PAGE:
But it needs to be called out. The only kind of response to a supposedly legit study in a medical journal that will be taken seriously by the readers of the journal is one from experts. Luckily, some academics are not rabid anti-vaping ideologues. A couple of sympathetic researchers have teamed up to respond directly to the journal with a letter that was published in the online edition last week.
The response came from Riccardo Polosa and Amelia Howard. Polosa, a medical doctor and professor at the University of Catania in Italy, has done several studies on vaping himself. Howard studies the sociology of technology at the University of Waterloo, Ontario. Her research is focused on vape technology, the market, and the effects of policy on innovation.
“The results of the recent cross-sectional survey by Krishnan-Sarin et al. should not be interpreted as evidence that youth are ‘dripping’ in high numbers,” write Polosa and Howard. “The concept is inadequately defined and it’s likely that many or most respondents misunderstood a poorly constructed questionnaire item.
“‘Refilling’ was highlighted in the survey’s definition of e-cigarettes, yet ‘dripping method’ seems left to interpretation. It’s unlikely that the question ‘Have you ever used the dripping method to add e-liquid to your e-cigarette?’ isolated device-specific dripping: first, ‘dripping’ not ‘the dripping method’ is the typical way to refer to adding droplets of liquid to early atomizers or RDAs; second, all refillable devices are filled by adding e-liquid with a ‘dripping method.’
“We believe students counted as ‘dripping’ had instead refilled a device or tried one they’d seen refilled. And given the obviousness of a ‘dripping method’ in a refilling context, we believe the question likely confused many respondents. This could explain why 25.2% of the sample reported, ‘I don’t know’…. Given the study’s weak translation of the specific dripping practice, and substantial oversight of the ubiquitous practice of refilling with dropper bottles, results don’t indicate youth are ‘dripping’ in the specific sense. Though we’d emphasize that if they were, there’s no reason to assume this is any more or less risky than using other types of e-cigarettes.”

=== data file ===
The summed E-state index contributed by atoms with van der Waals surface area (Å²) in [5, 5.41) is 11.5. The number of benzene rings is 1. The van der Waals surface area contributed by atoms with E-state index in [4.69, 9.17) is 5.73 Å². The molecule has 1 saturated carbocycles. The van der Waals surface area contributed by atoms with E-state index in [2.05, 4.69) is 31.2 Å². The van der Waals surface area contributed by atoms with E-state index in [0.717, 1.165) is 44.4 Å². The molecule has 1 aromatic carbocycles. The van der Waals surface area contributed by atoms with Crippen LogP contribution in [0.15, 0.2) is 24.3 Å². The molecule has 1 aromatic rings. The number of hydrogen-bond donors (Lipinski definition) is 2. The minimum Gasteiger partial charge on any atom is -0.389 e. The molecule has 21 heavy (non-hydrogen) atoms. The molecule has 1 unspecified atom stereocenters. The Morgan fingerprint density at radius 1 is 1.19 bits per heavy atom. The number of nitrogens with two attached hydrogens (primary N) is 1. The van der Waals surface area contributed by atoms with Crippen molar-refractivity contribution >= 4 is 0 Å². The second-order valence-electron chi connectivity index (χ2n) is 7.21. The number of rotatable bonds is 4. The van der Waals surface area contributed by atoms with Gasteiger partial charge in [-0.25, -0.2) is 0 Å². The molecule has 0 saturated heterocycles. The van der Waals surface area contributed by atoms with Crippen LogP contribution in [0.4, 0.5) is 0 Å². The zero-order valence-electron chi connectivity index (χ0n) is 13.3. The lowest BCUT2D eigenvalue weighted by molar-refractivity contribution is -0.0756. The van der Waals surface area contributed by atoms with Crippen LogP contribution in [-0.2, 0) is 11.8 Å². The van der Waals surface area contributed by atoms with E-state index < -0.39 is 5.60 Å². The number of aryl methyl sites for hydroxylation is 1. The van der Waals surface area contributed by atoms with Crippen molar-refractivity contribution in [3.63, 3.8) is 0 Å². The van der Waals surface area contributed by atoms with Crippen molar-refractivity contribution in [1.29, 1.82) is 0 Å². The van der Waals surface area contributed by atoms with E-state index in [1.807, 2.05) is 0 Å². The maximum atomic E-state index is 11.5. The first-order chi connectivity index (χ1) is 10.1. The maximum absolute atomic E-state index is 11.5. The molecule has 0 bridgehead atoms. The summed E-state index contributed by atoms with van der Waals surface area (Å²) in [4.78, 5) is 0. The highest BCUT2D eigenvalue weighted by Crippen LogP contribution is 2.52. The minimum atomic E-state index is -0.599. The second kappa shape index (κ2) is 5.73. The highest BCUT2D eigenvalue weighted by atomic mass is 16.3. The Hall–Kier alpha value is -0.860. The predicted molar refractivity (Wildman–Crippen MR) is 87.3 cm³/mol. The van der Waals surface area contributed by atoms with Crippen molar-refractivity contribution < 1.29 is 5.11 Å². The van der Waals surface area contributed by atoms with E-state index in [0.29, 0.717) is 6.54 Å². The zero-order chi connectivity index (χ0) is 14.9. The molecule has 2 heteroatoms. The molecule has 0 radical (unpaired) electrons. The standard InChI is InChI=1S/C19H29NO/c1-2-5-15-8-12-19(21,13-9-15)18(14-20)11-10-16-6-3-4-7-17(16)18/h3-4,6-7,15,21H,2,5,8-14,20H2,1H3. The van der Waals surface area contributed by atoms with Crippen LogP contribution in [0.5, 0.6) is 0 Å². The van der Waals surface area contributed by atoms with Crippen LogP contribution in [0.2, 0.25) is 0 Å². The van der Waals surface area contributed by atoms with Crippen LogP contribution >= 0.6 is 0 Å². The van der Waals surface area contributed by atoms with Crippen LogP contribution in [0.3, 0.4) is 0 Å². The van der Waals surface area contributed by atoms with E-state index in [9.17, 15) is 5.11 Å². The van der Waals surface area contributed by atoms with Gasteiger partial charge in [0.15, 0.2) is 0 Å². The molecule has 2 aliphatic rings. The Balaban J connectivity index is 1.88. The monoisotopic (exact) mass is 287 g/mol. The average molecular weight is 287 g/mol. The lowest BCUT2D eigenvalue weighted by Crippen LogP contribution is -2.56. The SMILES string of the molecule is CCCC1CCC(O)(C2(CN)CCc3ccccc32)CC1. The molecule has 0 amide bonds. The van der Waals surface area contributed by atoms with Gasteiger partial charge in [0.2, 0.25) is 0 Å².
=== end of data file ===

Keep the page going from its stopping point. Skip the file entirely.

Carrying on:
Howard and Polosa hit the nail on the head. The survey question was stupid, which makes the answers to it worthless. Elsewhere in their letter, they give the original authors a short history lesson on dripping, explaining that it’s not a new phenomenon at all, but something that’s been around almost since the beginning of vaping.
The fact that a study like this was pursued by Yale researchers, approved and funded by the NIH, published in Pediatrics, and accepted as true by every news outlet from coast to coast, illustrates the sorry state of research on vaping. The prevailing point of view is that it’s something distasteful, to be discouraged, and that it doesn’t even deserve to be studied by people who follow the normal standards expected of research.
Now the study’s authors will probably respond to the Howard/Polosa letter. Will they realize their errors and accept this valid criticism? Or will they blow it off and stand by their ridiculous paper? Take a wild guess.